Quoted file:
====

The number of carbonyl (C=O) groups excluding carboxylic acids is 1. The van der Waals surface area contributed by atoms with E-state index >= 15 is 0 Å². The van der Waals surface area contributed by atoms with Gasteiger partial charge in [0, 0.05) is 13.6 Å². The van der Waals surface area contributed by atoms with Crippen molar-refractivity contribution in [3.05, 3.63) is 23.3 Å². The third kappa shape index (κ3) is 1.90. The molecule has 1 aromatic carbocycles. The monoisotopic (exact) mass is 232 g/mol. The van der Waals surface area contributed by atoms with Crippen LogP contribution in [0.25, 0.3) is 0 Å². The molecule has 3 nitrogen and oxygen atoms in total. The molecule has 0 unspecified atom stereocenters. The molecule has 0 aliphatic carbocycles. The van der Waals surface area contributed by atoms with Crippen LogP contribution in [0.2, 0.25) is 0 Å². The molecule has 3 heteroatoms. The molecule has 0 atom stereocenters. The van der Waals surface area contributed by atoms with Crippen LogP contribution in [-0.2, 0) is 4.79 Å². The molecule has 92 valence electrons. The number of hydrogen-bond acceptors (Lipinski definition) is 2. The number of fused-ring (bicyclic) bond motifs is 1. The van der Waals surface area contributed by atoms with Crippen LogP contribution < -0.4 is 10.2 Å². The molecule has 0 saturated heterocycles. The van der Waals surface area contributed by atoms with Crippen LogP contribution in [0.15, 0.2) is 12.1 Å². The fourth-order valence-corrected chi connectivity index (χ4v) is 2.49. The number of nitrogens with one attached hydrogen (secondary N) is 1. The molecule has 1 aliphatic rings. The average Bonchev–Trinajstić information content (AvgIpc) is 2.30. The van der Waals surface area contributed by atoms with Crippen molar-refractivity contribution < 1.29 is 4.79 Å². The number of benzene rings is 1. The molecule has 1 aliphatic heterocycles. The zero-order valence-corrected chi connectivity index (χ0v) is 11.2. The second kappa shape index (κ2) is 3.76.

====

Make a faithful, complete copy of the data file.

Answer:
The number of carbonyl (C=O) groups excluding carboxylic acids is 1. The van der Waals surface area contributed by atoms with E-state index >= 15 is 0 Å². The van der Waals surface area contributed by atoms with Gasteiger partial charge in [0, 0.05) is 13.6 Å². The van der Waals surface area contributed by atoms with Crippen molar-refractivity contribution in [3.05, 3.63) is 23.3 Å². The third kappa shape index (κ3) is 1.90. The molecule has 1 aromatic carbocycles. The monoisotopic (exact) mass is 232 g/mol. The van der Waals surface area contributed by atoms with Crippen LogP contribution in [0.25, 0.3) is 0 Å². The molecule has 3 nitrogen and oxygen atoms in total. The molecule has 0 unspecified atom stereocenters. The molecule has 0 aliphatic carbocycles. The van der Waals surface area contributed by atoms with Crippen LogP contribution in [0.2, 0.25) is 0 Å². The molecule has 3 heteroatoms. The molecule has 0 atom stereocenters. The van der Waals surface area contributed by atoms with Crippen LogP contribution in [-0.2, 0) is 4.79 Å². The molecule has 92 valence electrons. The number of hydrogen-bond acceptors (Lipinski definition) is 2. The number of fused-ring (bicyclic) bond motifs is 1. The van der Waals surface area contributed by atoms with Crippen LogP contribution < -0.4 is 10.2 Å². The molecule has 0 saturated heterocycles. The van der Waals surface area contributed by atoms with Crippen LogP contribution in [0.15, 0.2) is 12.1 Å². The fourth-order valence-corrected chi connectivity index (χ4v) is 2.49. The number of nitrogens with one attached hydrogen (secondary N) is 1. The molecule has 1 aliphatic rings. The average Bonchev–Trinajstić information content (AvgIpc) is 2.30. The van der Waals surface area contributed by atoms with Crippen molar-refractivity contribution < 1.29 is 4.79 Å². The number of benzene rings is 1. The molecule has 1 aliphatic heterocycles. The zero-order valence-corrected chi connectivity index (χ0v) is 11.2. The second kappa shape index (κ2) is 3.76.